The dynamic of a modern sales call is not simply because physicians do not want to engage and learn about the products, some do. However, the rep is in the middle of two coins. On one hand, offices have restricted access with the belief that “the rep can’t provide value so they don’t need to see our providers”. On the other hand, reps are so limited in their messaging that they are prohibited from discussing or alluding to any off-label use even if that is the type of use that is most common with the medication and the company has studies to support the off-label use. As an ex-rep, it always irked me that a product could be known to have virtually no side-effects and even be more effective than current therapies yet I was not permitted to provide the data we had because “if the doctors already prescribe then it is not cost effective to do the studies required to get the indication”.
Now we have the Sunshine Act to deal with. One rep reported that she could not discuss insurance coverage for her products and efficacy on the same call because that is how her company was interpreting the new rules. Even the staple of rep access, lunches, are now feared because they could be seen as improper gifting in order to increase prscribing of a given medication. Of course, lunches increase prescribing! Lunches provide opportunity for reps to discuss treatment algorithms and present clinical evidence that supports using a given medication with a specific patient population. This causes the doctors to identify patients that may be better served by varying their treatment protocols. Personally, I like the idea of someone shaking (not literally) my doctor on occasion to check in and see if they’re up to speed on the latest treatments, don’t you?
The world we are left with is this. Pharmaceutical reps are not being given the complete information about their products so that their organizations can control the messaging. Physicians are unable to get direct questions answered on the spot unless the answer can be read from the package insert which they can do for themselves. Instead, doctors must be directed to a clinical science liaison that relays the clinical info at a later date. Value from reps has diminished such that many reps are now apothetic about their roles and find it satisfactory to drop samples with no discussion at all. Companies are even employing customer service sample droppers who are not trained to discuss medical info and work at half the cost. While rep opportunities still exist, the career path is no longer clear. Those with highly decorated success are being pushed out in favor of newbie reps with lower pay requirements and no recollection of the genuine clinical discussions of times past. The very tenured reps are hanging on in fear of layoffs with mouths closed and the hope of riding this out until retirement. Actually, I cross my fingers for them too. Highest paid tends to be the first to go when the companies hire an outside company to make “unbiased” layoff decisions.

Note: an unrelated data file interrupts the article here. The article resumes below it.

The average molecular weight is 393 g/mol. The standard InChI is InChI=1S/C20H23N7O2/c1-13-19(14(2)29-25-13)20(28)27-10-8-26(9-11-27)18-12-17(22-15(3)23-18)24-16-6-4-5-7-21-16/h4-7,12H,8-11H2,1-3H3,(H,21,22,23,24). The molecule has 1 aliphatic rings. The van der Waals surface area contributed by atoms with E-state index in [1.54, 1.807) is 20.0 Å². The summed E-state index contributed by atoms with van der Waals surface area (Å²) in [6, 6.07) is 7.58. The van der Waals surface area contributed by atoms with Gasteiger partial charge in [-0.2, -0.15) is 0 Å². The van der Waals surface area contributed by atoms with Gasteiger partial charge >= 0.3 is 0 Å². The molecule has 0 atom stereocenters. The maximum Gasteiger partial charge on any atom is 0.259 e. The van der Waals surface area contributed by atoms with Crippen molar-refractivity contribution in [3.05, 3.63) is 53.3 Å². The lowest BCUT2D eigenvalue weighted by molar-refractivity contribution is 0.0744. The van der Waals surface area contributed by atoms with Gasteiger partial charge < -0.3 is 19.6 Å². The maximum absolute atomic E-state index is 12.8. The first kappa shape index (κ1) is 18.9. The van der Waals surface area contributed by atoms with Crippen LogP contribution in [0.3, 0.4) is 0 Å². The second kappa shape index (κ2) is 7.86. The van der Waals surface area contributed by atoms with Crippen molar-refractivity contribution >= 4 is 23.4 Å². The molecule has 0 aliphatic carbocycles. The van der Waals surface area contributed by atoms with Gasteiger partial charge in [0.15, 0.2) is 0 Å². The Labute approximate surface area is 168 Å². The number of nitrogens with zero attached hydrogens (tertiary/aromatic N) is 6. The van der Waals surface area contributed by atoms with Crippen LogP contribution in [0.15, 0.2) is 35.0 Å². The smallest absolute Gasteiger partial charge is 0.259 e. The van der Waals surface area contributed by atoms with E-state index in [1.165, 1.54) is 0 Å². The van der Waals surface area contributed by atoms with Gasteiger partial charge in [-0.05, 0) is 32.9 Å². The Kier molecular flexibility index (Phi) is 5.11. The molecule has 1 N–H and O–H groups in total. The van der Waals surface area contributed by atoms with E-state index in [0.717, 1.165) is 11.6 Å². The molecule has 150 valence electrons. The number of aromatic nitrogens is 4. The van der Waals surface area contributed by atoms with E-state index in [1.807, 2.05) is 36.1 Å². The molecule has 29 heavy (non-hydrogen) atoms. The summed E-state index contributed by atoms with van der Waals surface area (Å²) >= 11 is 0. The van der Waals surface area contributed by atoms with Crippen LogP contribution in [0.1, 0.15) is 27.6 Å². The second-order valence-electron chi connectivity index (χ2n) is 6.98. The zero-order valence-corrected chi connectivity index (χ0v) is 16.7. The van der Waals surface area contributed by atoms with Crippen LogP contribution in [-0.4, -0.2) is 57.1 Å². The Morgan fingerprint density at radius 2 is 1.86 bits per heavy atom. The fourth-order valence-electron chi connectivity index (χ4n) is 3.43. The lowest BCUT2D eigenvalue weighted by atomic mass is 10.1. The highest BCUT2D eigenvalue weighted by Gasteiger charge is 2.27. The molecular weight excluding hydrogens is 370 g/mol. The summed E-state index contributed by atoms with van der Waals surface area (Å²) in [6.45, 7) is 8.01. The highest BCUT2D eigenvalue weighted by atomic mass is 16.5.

In this author’s opinion, doctors are generally highly competent with a high degree of ability to discern viable information to guide their decisions. Each year, physicians are working harder and longer hours to prevent income decline. They are more demanded upon than ever and many do not have the time or energy to seek out every bit of relevant data regarding treatment options. The professional pharmaceutical sales rep (not the sample droppers) was and can still be a valuable filter that highlights the most important relevant data so that the physician does not need to dig. They also provide fast updates on discount programs, patient assistance programs, processing prior authorizations to see that medications are accessible, and they can even do the leg work of finding out where the info doctor needs resides. On top of all of this, the rep still knows what your competitor is doing and may have immeasurable knowledge about the market you serve if you ask them the right questions. I’d encourage any doctor to probe their reps to see what they really do know; identify the ones that bring value and please feel free to limit the rest but let them back in from time to time to see what has changed.